From a legal perspective, we try to involve the uninjured spouse as much as possible in discussing what we’re doing and why we’re doing it. We try to weave in that therapy support for the uninjured spouse so they come along the journey with us rather than becoming a disrupter to the rehabilitation programme because they feel excluded and unsupported. If securing interim payments through the claim to fund support is challenging at an early stage, our in-house team of client liaison managers, all of whom have a healthcare background, can provide time and input in discussing the challenges and in signposting for support both for the uninjured spouse and children as well as for the injured client. There are some really valuable resources for children, for example, which explain some of the problems that can arise in a parent who has sustained a brain injury to help them to understand and come to terms with changes in the family dynamics.

KL: People affected by brain injury can feel deserted by their partner and like a single parent.  This is because they’ve lost their partner’s contribution to childcare and work in the home. The complexity and challenges of living in these circumstances should never be underestimated.

LJ: At the point of injury, they are in shock and just want to be there for the person who’s injured.  I’ve worked with a number of people where the grief and adjustment process is very substantially delayed. These delays extend to weeks, months or even years.

They’re in a fight/flight/freeze situation. They’re managing a situation that’s about life and death initially in the most serious cases. When the acute stage is over and they have some space to start thinking about themselves, rather than the person who’s injured, they can start reflecting. It’s an emerging awareness that it’s never going to be the same again, that some degree of permanence will remain with the injuries, that this is how it will be in the longer term and a realisation that you need support to adjust to the new normal.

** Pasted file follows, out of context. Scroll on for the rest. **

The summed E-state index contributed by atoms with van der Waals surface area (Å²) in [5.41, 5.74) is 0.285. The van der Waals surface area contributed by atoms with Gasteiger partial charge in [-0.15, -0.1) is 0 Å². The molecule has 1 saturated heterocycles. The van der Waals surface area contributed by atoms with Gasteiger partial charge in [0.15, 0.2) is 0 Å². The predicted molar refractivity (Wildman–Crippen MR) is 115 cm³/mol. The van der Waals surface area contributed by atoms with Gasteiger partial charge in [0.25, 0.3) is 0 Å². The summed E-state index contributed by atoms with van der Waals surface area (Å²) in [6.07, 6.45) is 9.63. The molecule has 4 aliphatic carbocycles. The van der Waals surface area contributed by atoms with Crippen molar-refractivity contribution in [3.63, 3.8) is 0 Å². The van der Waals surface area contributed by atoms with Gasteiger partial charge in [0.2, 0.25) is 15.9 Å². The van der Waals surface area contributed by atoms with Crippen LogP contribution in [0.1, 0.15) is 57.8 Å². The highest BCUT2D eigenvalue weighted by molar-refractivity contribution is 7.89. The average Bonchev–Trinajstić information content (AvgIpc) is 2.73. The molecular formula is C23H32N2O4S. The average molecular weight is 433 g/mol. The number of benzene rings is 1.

KL: It takes a while for that realisation to come in. I am often working with partners who are in that process of adjustment and what initially attracted them to the person pre-injury has been lost post injury, for example agile thinking and intelligence.  Moreover they now find themselves in a caring role and one where many strangers are entering their home and talking to them in alien language!  It’s not surprising that for many people this is often too challenging for them to manage and why therapy is needed as soon as possible for clients to regain their own personal power as soon as possible. They will have a private listening, respectful and tender place for them when the rest of their lives are so exposed.

LJ: They don’t know where that injured person is going to land with their recovery in the longer term. There’s a natural recovery process of a minimum of two years following brain injury, often longer, and they don’t know how much recovery the person’s going to make. They’re living with that uncertainty for a long time before being able to understand and adjust to what the long term will look like, often with significant physical, cognitive and behavioural changes which place great strain on sustaining relationships. Independent family law and financial advice is often essential to protect both parties in the event that the relationship does break down.

KL: I believe that acquired head injury is usually devastating to the person and those around them.  However, in my experience, people are often amazing in how they find the strength to establish new ways of being and making their life work for them.  Therapy can often speed up that process because clients feel heard, respected and understood, a powerful combination for a restorative process particularly when they are so often feeling powerless.  This process can help families stay together or decide to go their separate ways and with support they are more likely to do this without acrimony and additional trauma.  Observing and supporting clients and their loved ones to dig deep to find the strength and commitment to establish a new life is such an amazing privilege and honour for me.

LJ : When the claims process is managed by expert serious injury lawyers, early access to specialist rehabilitation and support will enable an injured claimant to restore their life to the best possible position and allow them to maximise their potential for the long term, restoring a sense of control and positivity for the future. Working together with therapists like Karen is essential to ensure that a multi-disciplinary network of support can be put in place in order to support an injured person to achieve their goals and rebuild their life as an individual and as part of a family unit after a life changing injury.

Louise Jenkins is a partner at Irwin Mitchell and leads the serious injury team at the firm’s Sheffield office. Karen Ledger is managing director of KSL Consulting and a therapist, counsellor and supervisor with over 30 years of experience.